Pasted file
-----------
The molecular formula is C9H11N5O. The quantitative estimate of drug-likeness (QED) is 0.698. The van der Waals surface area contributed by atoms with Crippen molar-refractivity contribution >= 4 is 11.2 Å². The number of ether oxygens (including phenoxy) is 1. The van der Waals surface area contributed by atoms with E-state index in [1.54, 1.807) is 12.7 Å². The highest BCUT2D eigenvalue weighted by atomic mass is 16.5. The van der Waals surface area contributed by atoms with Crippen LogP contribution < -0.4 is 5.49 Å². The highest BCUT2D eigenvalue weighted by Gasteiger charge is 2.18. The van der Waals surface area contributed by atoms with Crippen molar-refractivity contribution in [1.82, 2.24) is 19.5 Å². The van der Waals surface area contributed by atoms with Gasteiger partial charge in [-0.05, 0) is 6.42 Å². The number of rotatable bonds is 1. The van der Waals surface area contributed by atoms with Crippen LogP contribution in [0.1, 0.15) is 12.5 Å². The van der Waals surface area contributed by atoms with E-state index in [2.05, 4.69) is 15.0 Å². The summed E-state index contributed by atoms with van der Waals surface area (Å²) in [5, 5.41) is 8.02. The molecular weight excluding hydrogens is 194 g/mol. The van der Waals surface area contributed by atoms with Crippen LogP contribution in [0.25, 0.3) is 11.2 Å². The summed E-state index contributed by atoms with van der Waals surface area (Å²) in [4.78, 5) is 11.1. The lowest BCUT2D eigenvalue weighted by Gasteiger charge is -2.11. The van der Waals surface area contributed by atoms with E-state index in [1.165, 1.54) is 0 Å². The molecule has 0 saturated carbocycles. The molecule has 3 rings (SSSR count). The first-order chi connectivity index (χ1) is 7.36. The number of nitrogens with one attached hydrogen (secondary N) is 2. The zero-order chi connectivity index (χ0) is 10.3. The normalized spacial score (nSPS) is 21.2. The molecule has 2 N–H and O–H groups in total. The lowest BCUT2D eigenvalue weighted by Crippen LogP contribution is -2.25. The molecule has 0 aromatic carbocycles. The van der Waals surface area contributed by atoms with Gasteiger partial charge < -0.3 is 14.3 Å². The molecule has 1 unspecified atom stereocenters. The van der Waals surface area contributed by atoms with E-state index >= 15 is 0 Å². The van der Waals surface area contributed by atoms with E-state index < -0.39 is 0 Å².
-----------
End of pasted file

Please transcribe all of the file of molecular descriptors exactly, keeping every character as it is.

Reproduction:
The molecular formula is C9H11N5O. The quantitative estimate of drug-likeness (QED) is 0.698. The van der Waals surface area contributed by atoms with Crippen molar-refractivity contribution >= 4 is 11.2 Å². The number of ether oxygens (including phenoxy) is 1. The van der Waals surface area contributed by atoms with E-state index in [1.54, 1.807) is 12.7 Å². The highest BCUT2D eigenvalue weighted by atomic mass is 16.5. The van der Waals surface area contributed by atoms with Crippen LogP contribution < -0.4 is 5.49 Å². The highest BCUT2D eigenvalue weighted by Gasteiger charge is 2.18. The van der Waals surface area contributed by atoms with Crippen molar-refractivity contribution in [1.82, 2.24) is 19.5 Å². The van der Waals surface area contributed by atoms with Gasteiger partial charge in [-0.05, 0) is 6.42 Å². The number of rotatable bonds is 1. The van der Waals surface area contributed by atoms with Crippen LogP contribution in [0.1, 0.15) is 12.5 Å². The van der Waals surface area contributed by atoms with E-state index in [2.05, 4.69) is 15.0 Å². The summed E-state index contributed by atoms with van der Waals surface area (Å²) in [5, 5.41) is 8.02. The molecular weight excluding hydrogens is 194 g/mol. The van der Waals surface area contributed by atoms with Crippen LogP contribution in [0.25, 0.3) is 11.2 Å². The summed E-state index contributed by atoms with van der Waals surface area (Å²) in [4.78, 5) is 11.1. The lowest BCUT2D eigenvalue weighted by Gasteiger charge is -2.11. The van der Waals surface area contributed by atoms with E-state index in [1.165, 1.54) is 0 Å². The molecule has 0 saturated carbocycles. The molecule has 3 rings (SSSR count). The first-order chi connectivity index (χ1) is 7.36. The number of nitrogens with one attached hydrogen (secondary N) is 2. The zero-order chi connectivity index (χ0) is 10.3. The normalized spacial score (nSPS) is 21.2. The molecule has 2 N–H and O–H groups in total. The lowest BCUT2D eigenvalue weighted by Crippen LogP contribution is -2.25. The molecule has 0 aromatic carbocycles. The van der Waals surface area contributed by atoms with Gasteiger partial charge < -0.3 is 14.3 Å². The molecule has 1 unspecified atom stereocenters. The van der Waals surface area contributed by atoms with E-state index >= 15 is 0 Å². The van der Waals surface area contributed by atoms with E-state index < -0.39 is 0 Å².